E4672. Evaluating Long-Term Effects of Changes in Density Assessment Criteria on Density Reporting Patterns of Radiologists in Clinical Practice
  1. Abid Irshad; Medical University of South Carolina
  2. Brielle Paolini; Medical University of South Carolina
  3. Ian Smith; Medical University of South Carolina
  4. Rebecca Leddy; Medical University of South Carolina
  5. Madelene Lewis; Medical University of South Carolina
  6. Abbie Cluver; Medical University of South Carolina
  7. Leonel Vasquez; Medical University of South Carolina
This study aims to assess the density reporting patterns of radiologists several years after the changes were made in density assessment criteria in BI-RADS 5th edition by removing the percent-density value system as a criterion for density assessment.

Materials and Methods:
After IRB exemption, a 4-year single institution mammography dataset of density reporting patterns was obtained from January 1, 2010–December 31, 2013, before the BI-RADS changes in density assessment criteria, which was published in early 2014 (BI-RADS 5th edition). To evaluate long-term effects of this change, another 4-year dataset was obtained from January 1, 2019-December 31, 2022, 5 years after the new guidelines, hoping for the changes to be fully incorporated in routine clinical practice. The datasets were obtained through the Penrad reporting system for a group of 6–8 radiologists, and data were compared for any significant changes in density reporting patterns after the new guidelines. The four density categories were evaluated – almost entirely fatty (AEF), scattered areas of fibroglandular density (SFGD), heterogeneously dense (HD), and extremely dense (ED). Because of its practical impact, special attention was paid to the binary classification of nondense (sum of first two categories) versus dense breasts (sum of last two categories) because these categories are reported to patients for potential supplemental screening opportunities in patients with dense breast. Comparison of nondense versus dense breast category was specifically made to evaluate any changes that could have led to a change in the needs for supplemental screening after new guidelines. Chi-square statistics was used for comparative analysis, and the p-value was considered significant at p < 0.05.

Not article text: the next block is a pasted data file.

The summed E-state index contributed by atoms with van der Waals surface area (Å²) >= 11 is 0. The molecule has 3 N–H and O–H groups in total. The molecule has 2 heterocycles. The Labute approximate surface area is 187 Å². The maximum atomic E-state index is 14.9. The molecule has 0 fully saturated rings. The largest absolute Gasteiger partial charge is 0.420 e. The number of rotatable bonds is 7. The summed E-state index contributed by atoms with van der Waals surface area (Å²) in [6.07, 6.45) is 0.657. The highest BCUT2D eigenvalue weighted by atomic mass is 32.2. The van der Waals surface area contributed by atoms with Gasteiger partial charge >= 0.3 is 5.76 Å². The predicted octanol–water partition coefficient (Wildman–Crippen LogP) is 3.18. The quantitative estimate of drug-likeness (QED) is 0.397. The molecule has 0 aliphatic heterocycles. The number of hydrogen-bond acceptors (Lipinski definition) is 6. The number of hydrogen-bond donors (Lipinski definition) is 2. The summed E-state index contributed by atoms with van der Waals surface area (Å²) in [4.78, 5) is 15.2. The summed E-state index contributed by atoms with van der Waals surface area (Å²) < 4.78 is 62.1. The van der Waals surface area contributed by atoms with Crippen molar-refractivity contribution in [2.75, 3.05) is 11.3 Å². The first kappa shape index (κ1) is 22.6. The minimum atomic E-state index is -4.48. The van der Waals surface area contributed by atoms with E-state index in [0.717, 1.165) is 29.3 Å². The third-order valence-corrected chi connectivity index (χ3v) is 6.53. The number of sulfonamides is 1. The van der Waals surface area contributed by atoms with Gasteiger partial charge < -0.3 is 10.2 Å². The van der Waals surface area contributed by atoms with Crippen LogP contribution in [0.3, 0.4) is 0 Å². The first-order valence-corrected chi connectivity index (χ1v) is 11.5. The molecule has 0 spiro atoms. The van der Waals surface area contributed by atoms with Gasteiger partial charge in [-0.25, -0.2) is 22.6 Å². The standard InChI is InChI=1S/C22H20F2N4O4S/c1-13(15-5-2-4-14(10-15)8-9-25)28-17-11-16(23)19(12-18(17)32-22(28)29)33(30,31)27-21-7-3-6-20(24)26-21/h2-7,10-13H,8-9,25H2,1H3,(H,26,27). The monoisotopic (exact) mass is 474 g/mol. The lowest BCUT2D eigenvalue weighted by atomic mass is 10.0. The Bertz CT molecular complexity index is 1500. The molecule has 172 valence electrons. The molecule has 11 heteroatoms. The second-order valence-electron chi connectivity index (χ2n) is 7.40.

A total of 40,942 mammograms were included in the 4-year dataset before the new density assessment guidelines. Distribution of AEF, SFGD, HD, and ED categories was 6070 (14.8%), 19,167 (46.8%), 13,228 (32.3%), and 2475 (6.0%) mammograms, respectively. The 4-year data after the new guidelines included 91,554 mammograms, with AEF, SFD, HD, and ED categories having 6840 (7.5%), 48,829 (53.3%), 31,103 (34%), and 4612 (5.0%) mammograms, respectively. Prechange data showed 25,237 (61.6%) mammograms categorized as nondense and 15,703 (38.4%) as dense. Postchange data showed 55,671 (60.8%) mammograms categorized as nondense, and 35,715 (39.2%) categorized as dense. Comparing the reporting patterns of radiologists before and after the guideline changes showed no difference in the reporting pattern for the dense breasts (x²= 2.261, p = 0.132), or nondense breasts (x²= 1.998, p = 0.157). However, a significant decrease was incidentally noted in categorizing predominantly fatty breasts after the new guidelines (p < 0.001).

Radiologists' reporting patterns for categorizing dense or nondense breasts did not change several years after removing the percent-value density assessment criterion from the guidelines, which in turn may not have significantly impacted the overall need for supplemental screening in our population.